CNS was suspected in 6 children (all junior high school students), and this was a newly discovered finding in 5 cases. Of the 6 children with suspected CNS, renal biopsy was judged to be indicated by a specialist in 3 cases. Other diagnoses included postural proteinuria in 1 child (elementary school), a urinary tract infection (resolved) in 1 child, and no abnormalities on evaluation at Ikeda City Hospital in 4 children, who were thus diagnosed as having only a transient abnormality at the time of school urinary screening. One child never received further evaluation despite repeated recommendations.

40 children had urinary protein (≤ ±) or a urinary protein/creatinine ratio <0.2 g/gCr on the second urinary screening, but with occult blood (≥1+) on either of the two urinalyses; consultation with the school doctor was recommended. A total of 55 children had urinary protein (≤ ±) or a urinary protein/creatinine ratio of <0.2 g/gCr on the second urinary screening, and with occult blood (≤ ±) and urinary glucose (-) on both urinalyses; these test results were reported, but no recommendation for further evaluation was made (Table 1).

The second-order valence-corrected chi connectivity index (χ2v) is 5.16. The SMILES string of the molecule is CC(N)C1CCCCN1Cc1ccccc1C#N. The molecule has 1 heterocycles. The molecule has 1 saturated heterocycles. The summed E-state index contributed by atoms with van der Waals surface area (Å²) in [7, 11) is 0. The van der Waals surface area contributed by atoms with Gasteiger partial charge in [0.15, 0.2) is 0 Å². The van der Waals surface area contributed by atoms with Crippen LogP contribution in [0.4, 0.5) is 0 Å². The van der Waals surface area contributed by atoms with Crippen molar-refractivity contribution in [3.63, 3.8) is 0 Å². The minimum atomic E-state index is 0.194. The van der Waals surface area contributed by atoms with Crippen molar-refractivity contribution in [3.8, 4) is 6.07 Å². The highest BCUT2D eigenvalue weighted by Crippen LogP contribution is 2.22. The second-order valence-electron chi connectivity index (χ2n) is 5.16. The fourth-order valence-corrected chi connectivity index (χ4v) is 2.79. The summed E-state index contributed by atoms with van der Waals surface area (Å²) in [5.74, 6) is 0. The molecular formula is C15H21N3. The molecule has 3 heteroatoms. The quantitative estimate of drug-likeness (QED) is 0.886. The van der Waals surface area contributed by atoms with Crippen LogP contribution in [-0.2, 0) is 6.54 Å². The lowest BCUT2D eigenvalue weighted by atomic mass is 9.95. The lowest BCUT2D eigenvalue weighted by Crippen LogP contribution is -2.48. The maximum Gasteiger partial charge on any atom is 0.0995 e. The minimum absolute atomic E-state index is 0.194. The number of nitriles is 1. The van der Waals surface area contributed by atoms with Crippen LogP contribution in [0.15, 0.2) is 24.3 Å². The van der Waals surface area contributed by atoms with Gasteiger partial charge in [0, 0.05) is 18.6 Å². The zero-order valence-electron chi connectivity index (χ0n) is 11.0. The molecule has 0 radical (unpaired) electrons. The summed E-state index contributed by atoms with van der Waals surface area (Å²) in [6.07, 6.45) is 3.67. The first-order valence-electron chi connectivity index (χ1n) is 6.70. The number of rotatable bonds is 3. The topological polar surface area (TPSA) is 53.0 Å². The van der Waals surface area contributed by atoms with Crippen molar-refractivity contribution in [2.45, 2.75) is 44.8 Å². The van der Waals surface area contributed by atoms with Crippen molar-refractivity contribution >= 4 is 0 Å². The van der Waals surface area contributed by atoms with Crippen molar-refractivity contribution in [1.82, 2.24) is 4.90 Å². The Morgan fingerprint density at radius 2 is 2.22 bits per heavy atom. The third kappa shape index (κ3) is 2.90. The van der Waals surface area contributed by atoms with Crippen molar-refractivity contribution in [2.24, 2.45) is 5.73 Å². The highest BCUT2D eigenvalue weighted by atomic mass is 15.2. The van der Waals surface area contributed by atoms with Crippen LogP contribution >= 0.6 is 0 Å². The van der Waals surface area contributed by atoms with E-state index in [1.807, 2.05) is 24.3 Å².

School urinary screening in the Ikeda City School System in 2012 found no children in kindergarten or elementary school with proteinuria/hematuria syndrome or proteinuria syndrome that was suspicious of CNS. Attendance at kindergarten is not part of compulsory education in Japan. In Ikeda City, children going to municipal kindergartens are in the minority, so the CNS morbidity of children going to kindergartens was not estimated. If there was one elementary school child with CNS, based on the calculation 1÷(5349 × 0.897) = 0.00021, the prevalence of CNS among about the 5300 elementary school children in Ikeda City was estimated at 0.021%. In fact, there was no such child, so the prevalence of CNS among about 5300 elementary school children in Ikeda City was estimated at <0.03%.